Coal, Gas

POWER-GEN International @ 20: A Look Back at Issues and Events from 1988

Issue 10 and Volume 112.

Twenty years ago on page 6 of the January 1988 edition of Power Engineering magazine, a full-age ad introduced “POWER-GEN ‘88” to the world. The inaugural event, which grew to become POWER-GEN International, was held at the Orlando Convention Center from December 6-8. The event covered fossil and solid fuel power generation, including coal, oil, natural gas, municipal solid waste and other waste fuels. “Paper abstracts are invited,” the ad read. That opened the floodgates, which, over the next 20 years, would see thousands of papers researched, written and presented at the world’s largest and most prestigious exhibition and conference for the power generation industry.

Power Engineering magazine has been PGI’s flagship media sponsor since the beginning 20 years ago. This year to celebrate PGI’s 20th anniversary we’ll take a look back at some of the issues and events that were making news. A lot of the same issues continue to make news today.

Think dry cooling remains only a technology of the future? Think again. An article in the October 1988 issue of Power Engineering asked whether dry cooling was a mature technology. The author, John Bartz of the Electric Power Research Institute, said that while dry cooling was a common system overseas, its uses in the United States were limited at best.

The article began by reporting that as of 1988, 30 percent of operating power plants used cooling towers. More than 75 percent of plants being built were expected to use towers because suitable ocean, lake and river sites for once-through cooling were becoming increasingly scarce.

At the time, two water conserving cooling system installations were in place on plants larger than 100 MW. At the 330 MW Wyodak plant in Wyoming, steam was ducted to and condensed in air-cooled hear exchangers. At the 466 MW San Juan 3 power plant in New Mexico, hot water from the steam condenser was cooled in an air-cooled heat exchanger in a hybrid wet/dry tower. Both plants had been operating for a decade and both were chosen for dry cooling because of a lack of sufficient water in the area.

Mr. Bartz wrote that the future for dry cooling in the United States was unclear. Projections dating from the 1970s pointed to severe water constraints for power plant cooling. Those warnings failed to materialize, however, due largely to slower-than-expected rates of new construction.

He said a review of the status of dry cooling technology did not offer utility planners a reason for solid confidence in the technology’s maturity. With around 1 GW in operation (and most of it on a small scale) U.S. utilities seemed hesitant to consider dry cooling because of reliability and cost concerns. From a worldwide view, however, some 20 GW of dry cooling was to be in commercial operation by the early 1990s, suggesting that maturity was occurring in the technology, Mr. Bartz wrote.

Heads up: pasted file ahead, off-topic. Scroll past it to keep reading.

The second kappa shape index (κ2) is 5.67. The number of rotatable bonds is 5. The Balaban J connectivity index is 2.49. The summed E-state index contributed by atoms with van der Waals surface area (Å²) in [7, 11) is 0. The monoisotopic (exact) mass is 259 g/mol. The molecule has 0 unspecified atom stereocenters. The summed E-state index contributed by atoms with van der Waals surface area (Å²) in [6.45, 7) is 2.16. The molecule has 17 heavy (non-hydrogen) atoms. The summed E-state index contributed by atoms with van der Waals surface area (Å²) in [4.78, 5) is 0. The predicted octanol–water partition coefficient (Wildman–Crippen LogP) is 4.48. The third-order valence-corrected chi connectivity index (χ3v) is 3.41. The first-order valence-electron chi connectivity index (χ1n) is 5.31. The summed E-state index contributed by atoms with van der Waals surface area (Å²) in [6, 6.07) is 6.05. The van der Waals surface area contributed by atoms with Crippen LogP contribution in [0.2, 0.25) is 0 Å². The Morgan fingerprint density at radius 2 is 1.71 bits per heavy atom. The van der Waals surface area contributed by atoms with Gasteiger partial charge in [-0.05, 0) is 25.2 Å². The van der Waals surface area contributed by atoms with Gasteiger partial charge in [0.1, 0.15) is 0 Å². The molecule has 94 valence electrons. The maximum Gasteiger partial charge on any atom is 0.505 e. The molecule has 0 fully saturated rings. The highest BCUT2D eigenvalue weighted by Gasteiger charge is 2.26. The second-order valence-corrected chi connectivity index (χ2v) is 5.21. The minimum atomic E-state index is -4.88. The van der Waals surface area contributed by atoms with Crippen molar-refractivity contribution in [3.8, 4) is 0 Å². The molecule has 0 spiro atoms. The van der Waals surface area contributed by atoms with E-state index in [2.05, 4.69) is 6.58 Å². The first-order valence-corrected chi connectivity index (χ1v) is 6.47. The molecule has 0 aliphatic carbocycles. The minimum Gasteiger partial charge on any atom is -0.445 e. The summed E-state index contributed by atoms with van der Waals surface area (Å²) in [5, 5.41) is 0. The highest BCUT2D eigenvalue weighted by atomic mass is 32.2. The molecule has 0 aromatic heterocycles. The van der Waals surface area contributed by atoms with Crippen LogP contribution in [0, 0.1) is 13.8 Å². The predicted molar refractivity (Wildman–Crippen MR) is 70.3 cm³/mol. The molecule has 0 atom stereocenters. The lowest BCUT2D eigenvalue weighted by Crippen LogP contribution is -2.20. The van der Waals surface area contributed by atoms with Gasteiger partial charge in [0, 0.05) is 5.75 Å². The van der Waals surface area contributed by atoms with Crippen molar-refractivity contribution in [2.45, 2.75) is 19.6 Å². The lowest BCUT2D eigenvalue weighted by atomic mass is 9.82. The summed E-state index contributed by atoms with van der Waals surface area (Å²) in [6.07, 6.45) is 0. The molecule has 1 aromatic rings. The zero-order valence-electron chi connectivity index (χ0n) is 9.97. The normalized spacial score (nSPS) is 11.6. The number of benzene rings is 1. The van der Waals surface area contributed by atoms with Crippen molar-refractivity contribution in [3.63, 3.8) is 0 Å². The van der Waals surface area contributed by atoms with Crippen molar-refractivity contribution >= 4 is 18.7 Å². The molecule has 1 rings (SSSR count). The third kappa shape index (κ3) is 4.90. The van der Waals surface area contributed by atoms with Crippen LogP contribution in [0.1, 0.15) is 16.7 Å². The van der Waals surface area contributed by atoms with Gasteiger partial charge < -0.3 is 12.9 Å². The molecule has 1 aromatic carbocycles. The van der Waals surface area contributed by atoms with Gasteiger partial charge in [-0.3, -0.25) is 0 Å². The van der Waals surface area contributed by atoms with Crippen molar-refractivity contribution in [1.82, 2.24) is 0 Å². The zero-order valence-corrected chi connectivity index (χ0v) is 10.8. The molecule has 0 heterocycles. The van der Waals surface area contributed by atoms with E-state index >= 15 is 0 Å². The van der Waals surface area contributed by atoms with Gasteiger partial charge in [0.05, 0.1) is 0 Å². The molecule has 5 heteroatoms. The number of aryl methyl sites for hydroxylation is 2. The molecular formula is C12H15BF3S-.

He continued, writing that a principal research and development effort in dry cooling was a project aimed at substantially reducing total costs of water-conserving cooling systems in anticipation of the day when some utilities would not have a wet cooling option. A 17 MW advanced wet/dry cooling demonstration showed that anhydrous ammonia could be used to reject heat from the steam condenser to air-cooled heat exchangers in a safe and reliable manner and with substantial projected cost savings compared to the corresponding commercial alternative.

An apparently promising technology variation was an ammonia bottoming cycle being demonstrated by Electricite de France at 20 MW scale. In the system, the low-pressure steam turbine stage was replaced by an ammonia loop and ammonia expander that was to reject heat to an air-cooled ammonia condenser. This cycle, when compared to a conventional low-pressure turbine with wet cooling, offered the advantages of improved heat rate, elimination of freezup concerns and the benefits of water conservation.

EPRI’s future role in implementing dry cooling technology was said to depend on new plant construction evolution and constraints on water. “In any case,” the article said, “the search will continue for means to reduce power production costs in cases where wet cooling systems are not a utility option.”